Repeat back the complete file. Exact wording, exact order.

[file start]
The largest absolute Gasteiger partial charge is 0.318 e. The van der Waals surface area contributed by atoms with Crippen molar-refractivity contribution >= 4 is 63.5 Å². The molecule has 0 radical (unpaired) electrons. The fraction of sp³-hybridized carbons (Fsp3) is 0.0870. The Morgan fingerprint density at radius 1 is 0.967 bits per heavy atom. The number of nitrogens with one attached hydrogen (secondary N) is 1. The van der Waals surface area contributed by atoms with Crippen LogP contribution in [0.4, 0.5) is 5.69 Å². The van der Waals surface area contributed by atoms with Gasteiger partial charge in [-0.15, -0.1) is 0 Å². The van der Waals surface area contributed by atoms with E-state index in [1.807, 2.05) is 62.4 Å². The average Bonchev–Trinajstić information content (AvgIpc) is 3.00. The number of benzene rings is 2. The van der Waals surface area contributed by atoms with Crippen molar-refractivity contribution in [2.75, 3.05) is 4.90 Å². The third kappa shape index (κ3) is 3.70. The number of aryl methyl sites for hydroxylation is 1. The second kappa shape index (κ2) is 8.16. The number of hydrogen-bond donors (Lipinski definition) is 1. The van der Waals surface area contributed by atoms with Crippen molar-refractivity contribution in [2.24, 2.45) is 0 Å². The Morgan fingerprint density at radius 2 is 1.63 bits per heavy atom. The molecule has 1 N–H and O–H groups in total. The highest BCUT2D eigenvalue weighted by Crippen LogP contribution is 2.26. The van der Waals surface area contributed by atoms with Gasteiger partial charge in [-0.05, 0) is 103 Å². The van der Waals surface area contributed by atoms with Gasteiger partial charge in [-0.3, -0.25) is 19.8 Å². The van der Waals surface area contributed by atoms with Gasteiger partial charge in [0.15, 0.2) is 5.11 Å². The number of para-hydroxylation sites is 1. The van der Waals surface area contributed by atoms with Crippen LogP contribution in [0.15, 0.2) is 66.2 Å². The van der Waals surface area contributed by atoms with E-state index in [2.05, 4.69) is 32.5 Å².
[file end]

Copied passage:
The largest absolute Gasteiger partial charge is 0.318 e. The van der Waals surface area contributed by atoms with Crippen molar-refractivity contribution >= 4 is 63.5 Å². The molecule has 0 radical (unpaired) electrons. The fraction of sp³-hybridized carbons (Fsp3) is 0.0870. The Morgan fingerprint density at radius 1 is 0.967 bits per heavy atom. The number of nitrogens with one attached hydrogen (secondary N) is 1. The van der Waals surface area contributed by atoms with Crippen LogP contribution in [0.4, 0.5) is 5.69 Å². The van der Waals surface area contributed by atoms with Gasteiger partial charge in [-0.15, -0.1) is 0 Å². The van der Waals surface area contributed by atoms with E-state index in [1.807, 2.05) is 62.4 Å². The average Bonchev–Trinajstić information content (AvgIpc) is 3.00. The number of benzene rings is 2. The van der Waals surface area contributed by atoms with Crippen molar-refractivity contribution in [2.75, 3.05) is 4.90 Å². The third kappa shape index (κ3) is 3.70. The number of aryl methyl sites for hydroxylation is 1. The second kappa shape index (κ2) is 8.16. The number of hydrogen-bond donors (Lipinski definition) is 1. The van der Waals surface area contributed by atoms with Crippen molar-refractivity contribution in [2.24, 2.45) is 0 Å². The Morgan fingerprint density at radius 2 is 1.63 bits per heavy atom. The molecule has 1 N–H and O–H groups in total. The highest BCUT2D eigenvalue weighted by Crippen LogP contribution is 2.26. The van der Waals surface area contributed by atoms with Gasteiger partial charge in [-0.05, 0) is 103 Å². The van der Waals surface area contributed by atoms with Gasteiger partial charge in [-0.3, -0.25) is 19.8 Å². The van der Waals surface area contributed by atoms with Gasteiger partial charge in [0.15, 0.2) is 5.11 Å². The number of para-hydroxylation sites is 1. The van der Waals surface area contributed by atoms with Crippen LogP contribution in [0.15, 0.2) is 66.2 Å². The van der Waals surface area contributed by atoms with E-state index in [2.05, 4.69) is 32.5 Å².